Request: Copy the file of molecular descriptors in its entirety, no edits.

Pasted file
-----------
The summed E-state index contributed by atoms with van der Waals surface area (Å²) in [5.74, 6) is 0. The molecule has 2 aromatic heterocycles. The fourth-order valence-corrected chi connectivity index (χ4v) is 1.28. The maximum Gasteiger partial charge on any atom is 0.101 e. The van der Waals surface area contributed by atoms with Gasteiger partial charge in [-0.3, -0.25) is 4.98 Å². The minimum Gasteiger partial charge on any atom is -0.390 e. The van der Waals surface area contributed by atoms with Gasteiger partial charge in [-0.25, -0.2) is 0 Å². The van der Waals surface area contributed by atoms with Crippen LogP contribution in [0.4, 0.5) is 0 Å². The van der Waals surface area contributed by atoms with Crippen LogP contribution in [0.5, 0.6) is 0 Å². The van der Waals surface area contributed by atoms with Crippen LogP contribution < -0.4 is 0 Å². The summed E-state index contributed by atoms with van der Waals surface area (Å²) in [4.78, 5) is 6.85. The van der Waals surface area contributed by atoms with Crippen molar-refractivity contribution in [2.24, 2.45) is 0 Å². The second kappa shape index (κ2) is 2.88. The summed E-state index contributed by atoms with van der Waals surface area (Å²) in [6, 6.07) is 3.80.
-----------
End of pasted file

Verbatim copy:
The summed E-state index contributed by atoms with van der Waals surface area (Å²) in [5.74, 6) is 0. The molecule has 2 aromatic heterocycles. The fourth-order valence-corrected chi connectivity index (χ4v) is 1.28. The maximum Gasteiger partial charge on any atom is 0.101 e. The van der Waals surface area contributed by atoms with Gasteiger partial charge in [-0.3, -0.25) is 4.98 Å². The minimum Gasteiger partial charge on any atom is -0.390 e. The van der Waals surface area contributed by atoms with Gasteiger partial charge in [-0.25, -0.2) is 0 Å². The van der Waals surface area contributed by atoms with Crippen LogP contribution in [0.4, 0.5) is 0 Å². The van der Waals surface area contributed by atoms with Crippen LogP contribution in [0.5, 0.6) is 0 Å². The van der Waals surface area contributed by atoms with Crippen LogP contribution < -0.4 is 0 Å². The summed E-state index contributed by atoms with van der Waals surface area (Å²) in [4.78, 5) is 6.85. The van der Waals surface area contributed by atoms with Crippen molar-refractivity contribution in [2.24, 2.45) is 0 Å². The second kappa shape index (κ2) is 2.88. The summed E-state index contributed by atoms with van der Waals surface area (Å²) in [6, 6.07) is 3.80.